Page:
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In re SLM Trans

May 11, 2010


The opinion of the court was delivered by: Reagan, District Judge


A. Introduction and Procedural/Factual Overview

On August 28, 2008, SLM Trans, Inc. ("SLM"), filed a Chapter 11 petition in the United States Bankruptcy Court for the Southern District of Illinois (Case No. 08-60477). The case was then converted to a Chapter 7 proceeding on October 7, 2008. On April 2, 2009, Plaintiff/Appellee, Robert T. Bruegge, Trustee of the SLM Estate ("the Trustee"), instituted this action in the Bankruptcy Court for the Southern District of Illinois (Adv. No. 09-06023). The Complaint sought avoidance and recovery of an allegedly fraudulent transfer from Hal Hicks to Jeanine Hicks. More specifically, the complaint alleges that a June 8, 2004, transfer of real property located in Wayne County, Illinois, from Hal Hicks to Jeanine Hicks was fraudulent pursuant to Illinois's Uniform Fraudulent Transfer Act.

The sole issue before the Court today is raised in the Trustee's motion to strike portions of Appellants' principal and reply briefs and for finding waiver of issues on appeal, which is fully briefed and ready for disposition (Docs. 12, 14, 17). The Trustee contends that in the Appellants' briefs they include an argument concerning the requirements the Bankruptcy Court imposed as conditions for denying the Trustee's motion for entry of a default judgment. They claim that the Bankruptcy Court's conditions were unreasonable and too onerous. However, according to the Trustee, Appellants made no mention of and did not challenge in any respect the Bankruptcy Court's conditions for denial of the Trustee's request for entry of a default judgment and, consequently, did not properly preserve that issue for consideration on appeal and it is waived.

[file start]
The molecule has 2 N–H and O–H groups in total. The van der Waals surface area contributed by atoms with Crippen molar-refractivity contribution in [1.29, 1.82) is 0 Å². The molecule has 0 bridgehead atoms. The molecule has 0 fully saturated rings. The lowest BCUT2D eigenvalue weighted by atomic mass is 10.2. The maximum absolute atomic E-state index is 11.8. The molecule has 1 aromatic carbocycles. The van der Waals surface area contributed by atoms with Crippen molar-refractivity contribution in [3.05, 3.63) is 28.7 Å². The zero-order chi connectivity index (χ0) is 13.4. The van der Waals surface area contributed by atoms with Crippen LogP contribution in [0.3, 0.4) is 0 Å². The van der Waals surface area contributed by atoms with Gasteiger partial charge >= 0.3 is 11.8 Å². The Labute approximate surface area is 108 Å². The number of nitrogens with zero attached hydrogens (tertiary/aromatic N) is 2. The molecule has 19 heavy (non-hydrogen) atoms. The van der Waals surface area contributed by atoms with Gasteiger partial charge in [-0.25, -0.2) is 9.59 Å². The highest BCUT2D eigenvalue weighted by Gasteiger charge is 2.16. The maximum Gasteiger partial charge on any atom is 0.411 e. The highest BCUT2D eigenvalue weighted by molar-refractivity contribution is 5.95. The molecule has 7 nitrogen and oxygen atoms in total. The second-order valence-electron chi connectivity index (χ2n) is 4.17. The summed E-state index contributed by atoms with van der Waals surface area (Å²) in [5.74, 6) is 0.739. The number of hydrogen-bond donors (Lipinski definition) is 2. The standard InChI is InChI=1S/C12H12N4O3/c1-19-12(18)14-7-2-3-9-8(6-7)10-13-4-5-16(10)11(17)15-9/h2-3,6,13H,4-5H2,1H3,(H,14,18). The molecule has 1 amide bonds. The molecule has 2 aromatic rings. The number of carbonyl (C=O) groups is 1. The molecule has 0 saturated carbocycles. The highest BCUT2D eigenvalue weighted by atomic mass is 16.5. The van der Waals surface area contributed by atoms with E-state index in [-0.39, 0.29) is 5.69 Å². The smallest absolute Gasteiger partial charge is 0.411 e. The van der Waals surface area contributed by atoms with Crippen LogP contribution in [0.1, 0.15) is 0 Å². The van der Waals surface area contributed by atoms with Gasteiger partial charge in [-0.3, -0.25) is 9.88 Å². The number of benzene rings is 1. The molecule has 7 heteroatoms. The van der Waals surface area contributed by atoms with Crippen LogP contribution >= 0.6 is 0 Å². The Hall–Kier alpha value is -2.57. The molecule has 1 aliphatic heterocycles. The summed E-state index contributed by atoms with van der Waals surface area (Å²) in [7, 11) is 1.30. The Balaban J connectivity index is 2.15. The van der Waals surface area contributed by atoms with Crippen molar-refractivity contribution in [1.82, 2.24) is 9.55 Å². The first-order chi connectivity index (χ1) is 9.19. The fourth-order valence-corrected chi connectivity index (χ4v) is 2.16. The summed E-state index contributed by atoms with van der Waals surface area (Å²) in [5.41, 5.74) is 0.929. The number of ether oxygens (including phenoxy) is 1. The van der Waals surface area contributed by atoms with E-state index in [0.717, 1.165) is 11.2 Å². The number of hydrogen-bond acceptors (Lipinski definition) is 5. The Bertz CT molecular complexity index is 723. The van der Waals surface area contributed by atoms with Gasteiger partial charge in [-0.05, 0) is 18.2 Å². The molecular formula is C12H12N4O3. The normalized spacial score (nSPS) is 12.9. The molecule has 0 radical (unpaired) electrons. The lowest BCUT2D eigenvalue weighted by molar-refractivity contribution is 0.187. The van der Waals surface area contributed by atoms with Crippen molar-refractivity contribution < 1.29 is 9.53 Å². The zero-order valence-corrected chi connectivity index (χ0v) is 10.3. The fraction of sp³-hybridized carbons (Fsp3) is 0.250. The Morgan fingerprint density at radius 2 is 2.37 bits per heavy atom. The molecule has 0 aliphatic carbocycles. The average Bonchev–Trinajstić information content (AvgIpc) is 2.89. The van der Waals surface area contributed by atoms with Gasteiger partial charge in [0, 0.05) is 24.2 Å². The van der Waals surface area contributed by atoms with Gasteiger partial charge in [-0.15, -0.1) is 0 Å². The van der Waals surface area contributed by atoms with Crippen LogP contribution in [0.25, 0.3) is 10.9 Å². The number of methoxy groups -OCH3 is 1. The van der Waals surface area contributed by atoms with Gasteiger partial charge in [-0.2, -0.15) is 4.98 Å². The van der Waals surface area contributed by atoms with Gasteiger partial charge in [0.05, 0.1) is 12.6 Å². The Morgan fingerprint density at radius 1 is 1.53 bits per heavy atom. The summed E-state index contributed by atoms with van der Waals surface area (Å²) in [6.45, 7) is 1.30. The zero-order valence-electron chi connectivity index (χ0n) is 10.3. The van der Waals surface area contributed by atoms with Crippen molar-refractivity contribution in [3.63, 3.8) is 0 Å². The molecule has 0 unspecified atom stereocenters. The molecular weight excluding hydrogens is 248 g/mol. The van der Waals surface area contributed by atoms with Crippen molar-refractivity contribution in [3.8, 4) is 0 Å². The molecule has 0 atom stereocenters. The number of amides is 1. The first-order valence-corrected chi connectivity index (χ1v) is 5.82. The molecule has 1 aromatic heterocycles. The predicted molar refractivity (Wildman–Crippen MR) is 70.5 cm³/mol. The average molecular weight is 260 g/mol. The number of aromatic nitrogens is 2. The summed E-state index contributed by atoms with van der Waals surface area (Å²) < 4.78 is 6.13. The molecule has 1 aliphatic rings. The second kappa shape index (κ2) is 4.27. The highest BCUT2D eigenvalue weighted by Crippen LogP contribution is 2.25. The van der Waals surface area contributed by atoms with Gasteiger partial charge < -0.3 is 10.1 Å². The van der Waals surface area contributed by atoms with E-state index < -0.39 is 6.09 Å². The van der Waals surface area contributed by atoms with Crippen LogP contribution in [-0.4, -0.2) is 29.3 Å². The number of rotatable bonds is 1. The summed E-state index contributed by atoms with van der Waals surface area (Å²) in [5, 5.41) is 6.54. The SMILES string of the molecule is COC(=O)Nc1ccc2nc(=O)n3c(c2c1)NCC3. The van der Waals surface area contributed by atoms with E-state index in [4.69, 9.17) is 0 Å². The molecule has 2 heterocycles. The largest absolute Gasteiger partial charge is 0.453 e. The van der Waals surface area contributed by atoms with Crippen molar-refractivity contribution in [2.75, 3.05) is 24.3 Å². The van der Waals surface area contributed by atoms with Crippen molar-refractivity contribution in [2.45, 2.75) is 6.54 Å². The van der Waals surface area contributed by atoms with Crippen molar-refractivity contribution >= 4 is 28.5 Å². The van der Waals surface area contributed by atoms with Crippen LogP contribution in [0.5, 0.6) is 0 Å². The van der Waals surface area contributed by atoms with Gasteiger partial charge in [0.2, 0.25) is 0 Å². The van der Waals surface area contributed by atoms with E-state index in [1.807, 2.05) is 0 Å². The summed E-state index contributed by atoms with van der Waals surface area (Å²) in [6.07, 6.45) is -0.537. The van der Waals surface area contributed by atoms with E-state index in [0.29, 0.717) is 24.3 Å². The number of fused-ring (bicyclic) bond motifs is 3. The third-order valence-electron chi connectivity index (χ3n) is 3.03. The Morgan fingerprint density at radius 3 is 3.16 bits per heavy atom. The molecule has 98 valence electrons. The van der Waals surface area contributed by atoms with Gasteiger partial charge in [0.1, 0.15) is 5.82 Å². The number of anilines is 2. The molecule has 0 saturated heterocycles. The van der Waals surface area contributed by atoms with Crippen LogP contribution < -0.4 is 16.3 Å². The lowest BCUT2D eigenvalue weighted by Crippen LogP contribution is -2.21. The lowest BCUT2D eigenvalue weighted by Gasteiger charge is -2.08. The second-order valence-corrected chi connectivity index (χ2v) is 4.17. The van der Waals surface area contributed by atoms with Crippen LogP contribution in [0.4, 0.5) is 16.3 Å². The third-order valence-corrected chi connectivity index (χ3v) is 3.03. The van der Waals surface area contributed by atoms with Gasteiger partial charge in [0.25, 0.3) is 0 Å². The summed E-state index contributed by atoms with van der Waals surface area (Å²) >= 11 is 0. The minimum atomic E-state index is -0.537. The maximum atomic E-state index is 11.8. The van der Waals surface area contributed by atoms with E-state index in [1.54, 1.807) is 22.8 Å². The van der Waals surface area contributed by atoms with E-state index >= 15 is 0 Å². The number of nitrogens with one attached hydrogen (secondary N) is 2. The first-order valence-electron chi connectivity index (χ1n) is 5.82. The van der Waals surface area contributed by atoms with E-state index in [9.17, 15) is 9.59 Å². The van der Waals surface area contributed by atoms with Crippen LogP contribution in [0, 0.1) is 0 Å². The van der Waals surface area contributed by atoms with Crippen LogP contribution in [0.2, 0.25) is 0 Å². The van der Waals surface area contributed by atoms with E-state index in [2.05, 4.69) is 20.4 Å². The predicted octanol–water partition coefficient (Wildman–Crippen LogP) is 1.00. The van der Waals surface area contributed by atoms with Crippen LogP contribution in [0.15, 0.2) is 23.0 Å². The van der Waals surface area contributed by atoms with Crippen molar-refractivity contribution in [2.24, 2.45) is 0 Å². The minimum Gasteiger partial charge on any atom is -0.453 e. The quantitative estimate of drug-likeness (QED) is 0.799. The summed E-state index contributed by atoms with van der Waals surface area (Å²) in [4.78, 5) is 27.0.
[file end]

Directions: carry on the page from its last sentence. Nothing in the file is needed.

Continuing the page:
B. Analysis

As the Seventh Circuit Court of Appeals has often observed - and as Appellant Hal Hicks is aware from previous litigation - arguments not raised in the lower court are waived on appeal. Hicks v. Midwest Transit, Inc., 500 F.3d 647, 652 (7th Cir. 2007) (citing Belom v. National Futures Ass'n, 284 F.3d 795, 799 (7th Cir. 2002);Tully v. Barada, 599 F.3d 591, 594 (7th Cir. 2010) (citing Bus. Sys. Eng'g, Inc. v. Int'l Bus. Machs. Corp., 547 F.3d 882, 889 n. 3 (7th Cir. 2008) ("Arguments not raised before the district court are waived on appeal.")). Accordingly, Appellants are precluded from raising matters in this Court that they failed to raise in the Bankruptcy Court.

The minutes for the September 1, 2009, hearing before the Honorable Kenneth J. Meyers, United States Bankruptcy Judge, reflect the following oral order:

The plaintiff's Motion for Default Judgment is denied, contingent on the defendants paying the Trustee and his counsel their fees for preparation and prosecution of the motion. The Trustee's counsel shall submit a bill of costs to the Court for approval.

The defendants shall then pay these costs within ten (10) days of the entry of the Order approving the fees. In addition, the Court's denial of the Motion for Default Judgment is also contingent upon the defendants agreeing not to transfer any property without further Order of this Court or until the disposition of this case. Defendants' counsel shall advise the Court within five (5) days as to whether the defendants will agree to these conditions. If counsel does not advise the Court within the allotted time or if the defendants do not agree to these contingencies, default judgment shall be entered in favor of the plaintiff and against the defendants on the complaint nunc pro tunc to September 1, 2009. If, however, the defendants agree to the Court's conditions and the Motion for Default Judgment is denied, the Court shall conduct a trial on the complaint on December 2, 2009.... Adv. No. 09-06023, Doc. 55; see also Doc. 61, 9/1/09 hearing transcript 5:19-7:25.